Writer Tanya Talaga poses for a portrait in Toronto on September 4, 2020. Renowned journalist Tanya Talaga is writing a non-fiction book about residential schools and the national reckoning surrounding them. HarperCollinsCanada says it plans to publish the work from the Toronto-based Ojibwe reporter in 2023. The publishing house says the book will explore “why the discovery of unmarked graves on residential school grounds has finally resonated with Canadians as well as rest of the world.” THE CANADIAN PRESS/Chris Young

Writer Tanya Talaga poses for a portrait in Toronto on September 4, 2020. Renowned journalist Tanya Talaga is writing a non-fiction book about residential schools and the national reckoning surrounding them. HarperCollinsCanada says it plans to publish the work from the Toronto-based Ojibwe reporter in 2023. The publishing house says the book will explore “why the discovery of unmarked graves on residential school grounds has finally resonated with Canadians as well as rest of the world.” THE CANADIAN PRESS/Chris Young

Ojibwe journalist Tanya Talaga to publish book on residential schools in 2023

Author of the award-winning ‘Seven Fallen Feathers’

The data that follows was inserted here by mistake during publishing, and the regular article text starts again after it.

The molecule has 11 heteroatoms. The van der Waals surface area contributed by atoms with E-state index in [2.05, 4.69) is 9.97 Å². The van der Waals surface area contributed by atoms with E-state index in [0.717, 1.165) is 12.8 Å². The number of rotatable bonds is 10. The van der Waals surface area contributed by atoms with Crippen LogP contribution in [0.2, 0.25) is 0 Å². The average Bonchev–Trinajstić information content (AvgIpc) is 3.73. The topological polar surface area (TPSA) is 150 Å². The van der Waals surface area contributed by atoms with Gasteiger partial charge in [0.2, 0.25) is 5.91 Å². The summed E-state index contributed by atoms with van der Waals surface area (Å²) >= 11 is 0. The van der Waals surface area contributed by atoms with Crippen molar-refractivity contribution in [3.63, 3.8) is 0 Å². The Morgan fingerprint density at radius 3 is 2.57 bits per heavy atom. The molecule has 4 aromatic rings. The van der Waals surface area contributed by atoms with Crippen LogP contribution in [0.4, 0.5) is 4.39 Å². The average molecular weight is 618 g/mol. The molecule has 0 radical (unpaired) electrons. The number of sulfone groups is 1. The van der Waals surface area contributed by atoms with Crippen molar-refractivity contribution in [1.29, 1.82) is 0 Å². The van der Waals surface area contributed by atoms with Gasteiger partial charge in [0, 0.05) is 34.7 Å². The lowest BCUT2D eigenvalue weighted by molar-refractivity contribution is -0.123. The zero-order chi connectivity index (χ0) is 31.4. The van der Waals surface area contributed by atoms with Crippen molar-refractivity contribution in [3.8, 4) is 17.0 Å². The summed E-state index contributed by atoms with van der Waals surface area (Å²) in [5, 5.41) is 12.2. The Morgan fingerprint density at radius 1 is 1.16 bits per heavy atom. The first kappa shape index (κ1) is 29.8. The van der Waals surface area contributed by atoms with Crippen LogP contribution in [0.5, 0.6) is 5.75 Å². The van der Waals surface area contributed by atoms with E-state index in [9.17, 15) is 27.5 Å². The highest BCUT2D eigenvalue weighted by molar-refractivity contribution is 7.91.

TORONTO — Renowned journalist Tanya Talaga is writing a non-fiction book about residential schools and the national reckoning surrounding them.

HarperCollins Canada says it plans to publish the work from the Toronto-based Ojibwe reporter in 2023.

The publishing house says the book will explore “why the discovery of unmarked graves on residential school grounds has finally resonated with Canadians as well as rest of the world.”

The project is part of a new three-book deal between HarperCollins Canada and Talaga, author of the award-winning 2017 book “Seven Fallen Feathers,” which explored the deaths of Indigenous teens in Thunder Bay, Ont.

Talaga is also an Indigenous rights activist who looks at contemporary stories that highlight the fight for human rights among Canada’s First Nation peoples in the Audible.ca project “Seven Truths.”

Other books from the Anishinaabe and Polish-Canadian writer include “All Our Relations: Finding The Path Forward.”

“The Indian Residential School was a pillar of Canada’s genocidal policies against Indigenous Peoples,” Talaga said in a statement.

“Every Indigenous family is touched by the trauma of the ‘schools.’ Those places did the opposite of nurturing and educating. They tormented and tortured. Canada hoped the world wouldn’t notice — but it has. All of our communities, our families, know the stories of the lost, those stolen from us. It is time the children are honoured and their voices heard.”

This report by The Canadian Press was first published Aug. 18, 2021.

residential schools